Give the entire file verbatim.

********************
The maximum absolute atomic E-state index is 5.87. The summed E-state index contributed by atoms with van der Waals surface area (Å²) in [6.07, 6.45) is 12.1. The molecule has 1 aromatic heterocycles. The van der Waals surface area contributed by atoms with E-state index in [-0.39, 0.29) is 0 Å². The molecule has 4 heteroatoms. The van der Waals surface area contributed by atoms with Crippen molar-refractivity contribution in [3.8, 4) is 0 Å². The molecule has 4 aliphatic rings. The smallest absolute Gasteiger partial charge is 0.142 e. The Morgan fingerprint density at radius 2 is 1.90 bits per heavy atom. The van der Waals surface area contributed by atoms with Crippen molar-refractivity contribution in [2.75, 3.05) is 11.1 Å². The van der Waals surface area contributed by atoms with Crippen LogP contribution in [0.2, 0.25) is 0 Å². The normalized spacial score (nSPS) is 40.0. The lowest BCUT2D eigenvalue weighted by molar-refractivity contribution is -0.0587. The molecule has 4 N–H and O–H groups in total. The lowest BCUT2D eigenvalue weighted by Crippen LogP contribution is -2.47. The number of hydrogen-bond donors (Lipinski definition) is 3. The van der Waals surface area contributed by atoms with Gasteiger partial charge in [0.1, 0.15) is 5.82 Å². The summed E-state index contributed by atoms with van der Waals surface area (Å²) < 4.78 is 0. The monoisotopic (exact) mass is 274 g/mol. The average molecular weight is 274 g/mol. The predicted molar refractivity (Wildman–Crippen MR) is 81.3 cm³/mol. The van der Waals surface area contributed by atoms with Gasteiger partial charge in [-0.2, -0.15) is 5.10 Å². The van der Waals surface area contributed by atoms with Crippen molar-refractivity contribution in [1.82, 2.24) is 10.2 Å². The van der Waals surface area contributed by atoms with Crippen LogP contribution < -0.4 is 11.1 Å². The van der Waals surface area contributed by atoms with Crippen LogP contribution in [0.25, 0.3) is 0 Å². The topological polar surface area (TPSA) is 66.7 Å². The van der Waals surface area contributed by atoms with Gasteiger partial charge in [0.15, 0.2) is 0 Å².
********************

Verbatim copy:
The maximum absolute atomic E-state index is 5.87. The summed E-state index contributed by atoms with van der Waals surface area (Å²) in [6.07, 6.45) is 12.1. The molecule has 1 aromatic heterocycles. The van der Waals surface area contributed by atoms with E-state index in [-0.39, 0.29) is 0 Å². The molecule has 4 heteroatoms. The van der Waals surface area contributed by atoms with Crippen molar-refractivity contribution in [3.8, 4) is 0 Å². The molecule has 4 aliphatic rings. The smallest absolute Gasteiger partial charge is 0.142 e. The Morgan fingerprint density at radius 2 is 1.90 bits per heavy atom. The van der Waals surface area contributed by atoms with Crippen molar-refractivity contribution in [2.75, 3.05) is 11.1 Å². The van der Waals surface area contributed by atoms with Crippen LogP contribution in [0.2, 0.25) is 0 Å². The normalized spacial score (nSPS) is 40.0. The lowest BCUT2D eigenvalue weighted by molar-refractivity contribution is -0.0587. The molecule has 4 N–H and O–H groups in total. The lowest BCUT2D eigenvalue weighted by Crippen LogP contribution is -2.47. The number of hydrogen-bond donors (Lipinski definition) is 3. The van der Waals surface area contributed by atoms with Gasteiger partial charge in [0.1, 0.15) is 5.82 Å². The summed E-state index contributed by atoms with van der Waals surface area (Å²) < 4.78 is 0. The monoisotopic (exact) mass is 274 g/mol. The average molecular weight is 274 g/mol. The predicted molar refractivity (Wildman–Crippen MR) is 81.3 cm³/mol. The van der Waals surface area contributed by atoms with Gasteiger partial charge in [-0.2, -0.15) is 5.10 Å². The van der Waals surface area contributed by atoms with Crippen molar-refractivity contribution in [1.82, 2.24) is 10.2 Å². The van der Waals surface area contributed by atoms with Crippen LogP contribution < -0.4 is 11.1 Å². The van der Waals surface area contributed by atoms with Crippen LogP contribution in [0.25, 0.3) is 0 Å². The topological polar surface area (TPSA) is 66.7 Å². The van der Waals surface area contributed by atoms with Gasteiger partial charge in [0.15, 0.2) is 0 Å².